It’s so hard to find time to write race recaps sometimes because you had already put your life (read: grad school) on hold to go up to a marathon and when you get home you hit the ground running to play catch up. But I wanted to get a few more things down before I forget what I did right this time!
Like I said in Part I, I changed a bunch of things for this marathon and used it as an experiment in a way. I know my overall time was slower but that was due to my insufficient training between marathons and not my changing of strategy. In fact, my changes made me feel so much stronger and I was recovered quite soon after the race, unlike after Marine Corps.
The first thing I did was I didn’t carry any water. I hydrated less overall. After listening to the Trail Runner Nation podcast interview with Dr. Timothy Noakes, author of Waterlogged, it explained so much about what went wrong at Marine Corps. I thought I was doing it all right by drinking a ton but didn’t understand why I had MORE cramps than in training and why I was swollen and why I crashed so many times along the course. Listen to this podcast if you have similar questions. It seriously changed my life. I drank less and I took on less fuel (gels) and, just like Dr. Noakes said, it miraculously improved everything! I kept pulling off my wedding ring to check my hydration status. If my fingers were swollen, instead of drinking more water, I refrained. Again, check out the podcast and it explains why. Sure enough, by skipping the water a bit, the swelling went down. I cannot stress enough how much this whole thing changed my training and my understanding of running.
I also tackled hills differently. In cross country in high school they always told us to charge up the hills. I guess I’ve carried that over to now so that when I see a hill I charge up it. Only that doesn’t work when you haven’t seen a hill in training. Our run team “hill workout” is a pathetic little overpass over the highway and it’s barely an incline. And from what Dr. Noakes said in the podcast about cramping is that it is a reaction to overexertion of a muscle and not hydration. I realized at Marine Corps I was cramping and in pain because of how I navigated the hills. This time I went up very gently, to the point it may have looked like walking. But guess what? No cramping! I didn’t cramp once on the race!
Another thing I did was to hug the inside track, so to speak. I followed Greg McMillan‘s advice about tangents being “free speed.” Check him out on Twitter at @GregMcMillan. His stuff is really informative and inspirational. But another thing I found out after MCM was that I had added almost 2 miles to my marathon by going around other runners in order to stay on pace!! I was running such a respectable pace (for my particular variables) so I was shocked to see my finish time and how off my watch was. After realizing what I was doing wrong, thanks to McMillan, I fixed this at Disney and my watch said I was only off by 0.3 miles which is totally acceptable! My plan was, no matter how much the crowd slowed down, do NOT go around anybody! Follow the bee line path! And that worked too.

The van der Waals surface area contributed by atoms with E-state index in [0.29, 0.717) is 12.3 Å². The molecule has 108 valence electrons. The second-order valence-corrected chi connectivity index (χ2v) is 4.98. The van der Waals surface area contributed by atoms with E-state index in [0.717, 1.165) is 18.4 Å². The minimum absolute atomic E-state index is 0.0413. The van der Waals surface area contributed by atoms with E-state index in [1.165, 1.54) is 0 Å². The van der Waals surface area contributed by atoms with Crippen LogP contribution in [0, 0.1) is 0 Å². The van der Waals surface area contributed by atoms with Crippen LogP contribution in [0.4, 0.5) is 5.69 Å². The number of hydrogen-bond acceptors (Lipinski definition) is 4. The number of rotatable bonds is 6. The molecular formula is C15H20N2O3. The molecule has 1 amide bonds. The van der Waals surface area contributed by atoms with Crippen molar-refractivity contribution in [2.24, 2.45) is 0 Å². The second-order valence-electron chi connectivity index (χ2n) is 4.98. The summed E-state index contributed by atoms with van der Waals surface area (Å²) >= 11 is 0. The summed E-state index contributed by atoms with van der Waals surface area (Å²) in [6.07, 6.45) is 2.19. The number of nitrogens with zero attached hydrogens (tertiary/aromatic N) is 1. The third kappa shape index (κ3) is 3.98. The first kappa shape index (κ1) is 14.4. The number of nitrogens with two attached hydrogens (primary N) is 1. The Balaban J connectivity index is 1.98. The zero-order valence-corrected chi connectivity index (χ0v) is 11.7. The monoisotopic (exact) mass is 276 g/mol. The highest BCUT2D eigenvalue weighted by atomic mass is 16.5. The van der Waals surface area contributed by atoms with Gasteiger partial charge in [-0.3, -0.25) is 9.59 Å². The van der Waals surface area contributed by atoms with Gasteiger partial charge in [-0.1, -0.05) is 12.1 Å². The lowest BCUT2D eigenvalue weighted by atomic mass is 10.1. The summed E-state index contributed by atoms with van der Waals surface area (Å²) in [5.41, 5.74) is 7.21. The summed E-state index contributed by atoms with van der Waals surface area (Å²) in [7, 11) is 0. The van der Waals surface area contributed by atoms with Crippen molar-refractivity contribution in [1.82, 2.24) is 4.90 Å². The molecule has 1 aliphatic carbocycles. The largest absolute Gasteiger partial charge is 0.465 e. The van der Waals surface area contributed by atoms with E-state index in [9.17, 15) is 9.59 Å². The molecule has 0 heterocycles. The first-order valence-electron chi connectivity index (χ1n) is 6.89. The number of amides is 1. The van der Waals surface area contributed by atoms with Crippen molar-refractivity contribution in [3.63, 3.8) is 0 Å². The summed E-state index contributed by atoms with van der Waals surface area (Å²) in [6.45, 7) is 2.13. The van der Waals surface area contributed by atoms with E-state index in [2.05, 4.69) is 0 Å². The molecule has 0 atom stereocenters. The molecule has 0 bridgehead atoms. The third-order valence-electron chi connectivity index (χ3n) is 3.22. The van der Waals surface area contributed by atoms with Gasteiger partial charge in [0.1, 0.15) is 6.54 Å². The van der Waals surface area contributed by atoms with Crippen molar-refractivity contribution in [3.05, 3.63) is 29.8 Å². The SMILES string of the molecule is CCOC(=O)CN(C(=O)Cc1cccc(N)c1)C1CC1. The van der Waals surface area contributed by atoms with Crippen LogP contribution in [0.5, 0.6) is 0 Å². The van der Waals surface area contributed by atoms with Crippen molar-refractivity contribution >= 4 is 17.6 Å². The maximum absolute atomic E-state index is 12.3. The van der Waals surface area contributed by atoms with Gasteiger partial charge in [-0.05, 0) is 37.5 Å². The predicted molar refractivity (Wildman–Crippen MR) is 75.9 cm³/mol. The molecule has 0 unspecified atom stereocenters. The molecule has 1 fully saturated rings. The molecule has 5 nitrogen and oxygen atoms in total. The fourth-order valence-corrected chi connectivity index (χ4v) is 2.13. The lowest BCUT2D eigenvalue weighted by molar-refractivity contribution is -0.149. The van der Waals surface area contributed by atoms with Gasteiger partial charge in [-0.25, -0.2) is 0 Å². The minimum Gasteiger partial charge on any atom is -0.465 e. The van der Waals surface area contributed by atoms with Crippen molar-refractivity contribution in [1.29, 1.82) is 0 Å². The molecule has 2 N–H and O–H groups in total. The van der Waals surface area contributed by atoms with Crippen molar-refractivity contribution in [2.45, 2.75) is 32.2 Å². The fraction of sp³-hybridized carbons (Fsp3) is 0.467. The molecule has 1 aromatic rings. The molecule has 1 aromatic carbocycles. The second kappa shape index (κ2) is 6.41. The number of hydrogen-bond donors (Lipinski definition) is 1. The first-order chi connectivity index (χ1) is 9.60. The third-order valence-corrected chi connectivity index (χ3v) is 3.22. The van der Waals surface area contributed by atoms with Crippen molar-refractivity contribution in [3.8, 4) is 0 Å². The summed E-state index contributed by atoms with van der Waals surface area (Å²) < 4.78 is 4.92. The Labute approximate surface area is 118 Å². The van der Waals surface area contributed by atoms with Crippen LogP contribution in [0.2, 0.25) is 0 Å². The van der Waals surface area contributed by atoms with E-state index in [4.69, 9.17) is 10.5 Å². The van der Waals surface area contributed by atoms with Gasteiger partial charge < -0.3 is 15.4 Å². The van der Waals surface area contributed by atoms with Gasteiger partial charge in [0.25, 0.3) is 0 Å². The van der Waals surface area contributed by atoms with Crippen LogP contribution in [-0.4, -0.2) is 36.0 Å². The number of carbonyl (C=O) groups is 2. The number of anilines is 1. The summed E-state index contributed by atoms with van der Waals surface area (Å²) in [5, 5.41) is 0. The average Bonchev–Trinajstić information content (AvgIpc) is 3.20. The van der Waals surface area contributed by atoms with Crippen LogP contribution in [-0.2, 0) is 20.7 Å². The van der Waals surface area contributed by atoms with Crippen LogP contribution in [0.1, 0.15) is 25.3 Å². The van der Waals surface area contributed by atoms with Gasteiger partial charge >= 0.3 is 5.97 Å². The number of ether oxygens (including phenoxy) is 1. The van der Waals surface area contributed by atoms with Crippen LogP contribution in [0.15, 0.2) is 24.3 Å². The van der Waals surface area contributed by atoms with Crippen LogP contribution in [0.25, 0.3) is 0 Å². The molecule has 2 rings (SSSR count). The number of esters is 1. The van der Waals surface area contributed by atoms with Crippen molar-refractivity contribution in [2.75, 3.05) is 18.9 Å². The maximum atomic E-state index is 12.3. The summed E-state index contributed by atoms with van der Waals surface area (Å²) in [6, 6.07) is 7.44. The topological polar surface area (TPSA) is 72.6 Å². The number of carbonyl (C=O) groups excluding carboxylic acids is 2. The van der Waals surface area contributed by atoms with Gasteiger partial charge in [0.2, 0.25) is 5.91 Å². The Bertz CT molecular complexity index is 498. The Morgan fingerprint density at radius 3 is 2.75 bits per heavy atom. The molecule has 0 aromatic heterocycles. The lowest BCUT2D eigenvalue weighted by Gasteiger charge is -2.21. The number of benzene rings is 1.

The one thing I perhaps didn’t do optimally is refuel afterwards. Like I said earlier, my kids commandeered my post-race supplies. That was fine. I hate eating or drinking after a long run but I should have. I eventually did but I didn’t do it in the prime recovery window. Later on, after getting to the hotel and showering and sitting down a minute, my husband told me my face was pale and my lips were blue. I couldn’t believe how I looked in the mirror. It was shocking. And that’s when I said no more marathons. After all, what was it doing to me?? But again, I can’t confuse my marathon performances with how marathons are in general. Truth is I like marathons. But I haven’t been training well enough for them. In other words, it’s me, not you. And, yes, not even 4 days out and I’m already looking at marathons. Hey, NYC registration opens today! I’m not doing NYC but my point is that if you even think there’s a 1% chance you may want to do one, you are forced to grab one early in the year.
Thing is, it’s really hard not to want to try another marathon after learning so much from this one. I’m not sure if I want to travel across the country to do it though and, truthfully, I really liked the Walt Disney World Marathon. It was so well done and so easy for me to get to, when compared to flying to DC, Chicago, or New York. And the family gets a vacation out of it for the same costs of me going solo. Whereas hauling everyone up north would cost substantially more. I’m lucky that such a great kid-friendly marathon weekend is so close to where I live (relatively speaking). And I maaaay have already texted my run team about all of us running the Dopey Challenge next year. I blame it on the post-race euphoria/madness.
But for all you runners who don’t have kids, don’t be dissuaded by all the kid talk. In all my years running Disney races, 99% of the people I meet there do not have children and have just come to the race to hang with friends or boyfriends or family. It’s a really fun place to be. It’s taken years for me to admit that. But be prepared for the Disney Marathon to make you want to return and do Dopey. It’s runner envy. You see everyone else having done 3 more races than you and having 5 more medals than you and, damnit, you want those too! Think of it as a way to almost having done a sorta ultra race. Only you get to take naps between legs of it. It’s the amateurs Four Deserts Race. 🙂